Why North Indians migrate to Tamil Nadu?

Several conspiracy theories, political reasons are stated for the inward migration in Tamil Nadu. But what really is the truth?

Human Migration from one place to another happens due to a variety of reasons. Some of them include better employment opportunities, standard of living, better access to education & healthcare etc. Usually, this migration happens from lesser developed places to relatively well-developed places. This logic applies equally well in the county to country migration and within the country migration.

Migration of “North Indians” is being reported in various states throughout India. Almost all southern states, Maharashtra, Gujarat have seen considerable such migrations and these states have seen concerns raised by some sections of its society, although in varying degrees of urgency and primacy. The term “North Indian” is generically used for anybody who has come from outside of the southern states, irrespective of it being central India, northern India, western India or from northeastern India.

The migration of “North Indians” has become a topic of political interest in Tamil Nadu, Bihar & various North Indian states due to the false propaganda by the BJP in Bihar claiming that many Biharis are killed & assaulted in Tamil Nadu. This was further amplified by several news outlets. We have written separate articles about the misinformation and false propaganda by the BJP which can be read here, here, and here.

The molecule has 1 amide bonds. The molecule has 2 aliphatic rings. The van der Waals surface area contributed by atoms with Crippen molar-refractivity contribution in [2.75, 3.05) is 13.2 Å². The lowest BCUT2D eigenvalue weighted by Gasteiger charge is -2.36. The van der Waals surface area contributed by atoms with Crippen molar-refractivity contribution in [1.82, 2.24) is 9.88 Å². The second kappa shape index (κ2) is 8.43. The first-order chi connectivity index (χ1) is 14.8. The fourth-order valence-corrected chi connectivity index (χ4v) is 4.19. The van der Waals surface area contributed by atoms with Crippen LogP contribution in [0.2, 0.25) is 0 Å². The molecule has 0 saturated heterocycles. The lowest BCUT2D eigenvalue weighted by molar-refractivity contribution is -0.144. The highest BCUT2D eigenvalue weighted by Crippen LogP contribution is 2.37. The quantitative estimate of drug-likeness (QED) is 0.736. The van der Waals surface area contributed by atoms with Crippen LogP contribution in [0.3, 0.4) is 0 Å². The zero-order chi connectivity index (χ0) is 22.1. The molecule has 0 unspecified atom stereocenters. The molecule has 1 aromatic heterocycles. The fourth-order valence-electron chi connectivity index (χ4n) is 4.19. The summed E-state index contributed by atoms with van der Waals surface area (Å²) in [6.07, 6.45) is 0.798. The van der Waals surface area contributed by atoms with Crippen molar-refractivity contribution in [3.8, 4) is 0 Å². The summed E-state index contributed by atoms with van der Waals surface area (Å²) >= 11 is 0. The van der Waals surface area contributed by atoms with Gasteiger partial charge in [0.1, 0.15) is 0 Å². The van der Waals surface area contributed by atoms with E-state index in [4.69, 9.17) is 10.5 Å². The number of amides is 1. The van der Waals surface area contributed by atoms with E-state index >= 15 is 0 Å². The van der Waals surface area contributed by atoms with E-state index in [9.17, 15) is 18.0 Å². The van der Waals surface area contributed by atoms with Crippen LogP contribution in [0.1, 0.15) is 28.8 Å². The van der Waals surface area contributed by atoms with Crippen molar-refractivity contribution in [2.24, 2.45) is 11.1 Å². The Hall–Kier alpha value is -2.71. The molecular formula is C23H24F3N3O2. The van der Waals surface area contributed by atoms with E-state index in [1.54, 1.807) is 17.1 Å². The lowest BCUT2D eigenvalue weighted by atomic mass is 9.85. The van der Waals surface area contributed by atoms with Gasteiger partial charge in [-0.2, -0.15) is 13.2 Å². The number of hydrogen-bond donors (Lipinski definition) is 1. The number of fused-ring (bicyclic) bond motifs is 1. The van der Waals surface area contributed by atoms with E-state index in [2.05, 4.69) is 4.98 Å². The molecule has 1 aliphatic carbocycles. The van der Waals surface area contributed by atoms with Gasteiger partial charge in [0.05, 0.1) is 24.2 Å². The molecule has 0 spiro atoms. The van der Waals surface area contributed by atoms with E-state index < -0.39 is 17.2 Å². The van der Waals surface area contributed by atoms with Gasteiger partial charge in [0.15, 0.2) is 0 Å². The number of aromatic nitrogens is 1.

Why Tamil Nadu?

This article is focused on the Tamil Nadu perspective but some of these points can be attributed to other states as well. Setting aside the misinformation and false narrative surrounding the alleged attack against Biharis (North Indians) in Tamil Nadu, there is no denying that there are some concerns raised against the sharp influx of people from other states in Tamil Nadu. Several political parties, organizations, and public figures have raised an issue with such inward migration.

In simple terms, there are two kinds of opposition to this trend. One is, opposition to the jobs in the state government and the union government offices functioning in the state being allegedly given to people from other states (generally addressed as north Indians) in ever increasing rate. This includes jobs that are quite visible to the public eye such as the employees working in railways, airports, public sector banks etc. This has been a historical problem stretching several decades and this is considered as a denial of Tamil Nadu people’s rights to these jobs.

There is another kind of opposition that has grown in recent times. It is the generic opposition to people from other states into Tamil Nadu, irrespective of the nature of the work they indulge in. This kind of opposition has varying degrees of severity. There is a benign advocacy for not allowing ‘outsiders’ in the state. Then there is a more aggressive pushback, perhaps violent and dangerous, that is being put forth against inward migration. For eg. Right-wing Tamil nationalist party Naam Tamilar Katchi’s chief Seeman had threatened to file ‘fake’ cases on the charges of theft, rape, sexual harassment etc on north Indians to be followed by custodial torture which the party’s chief claims will be used to scare them out of the state.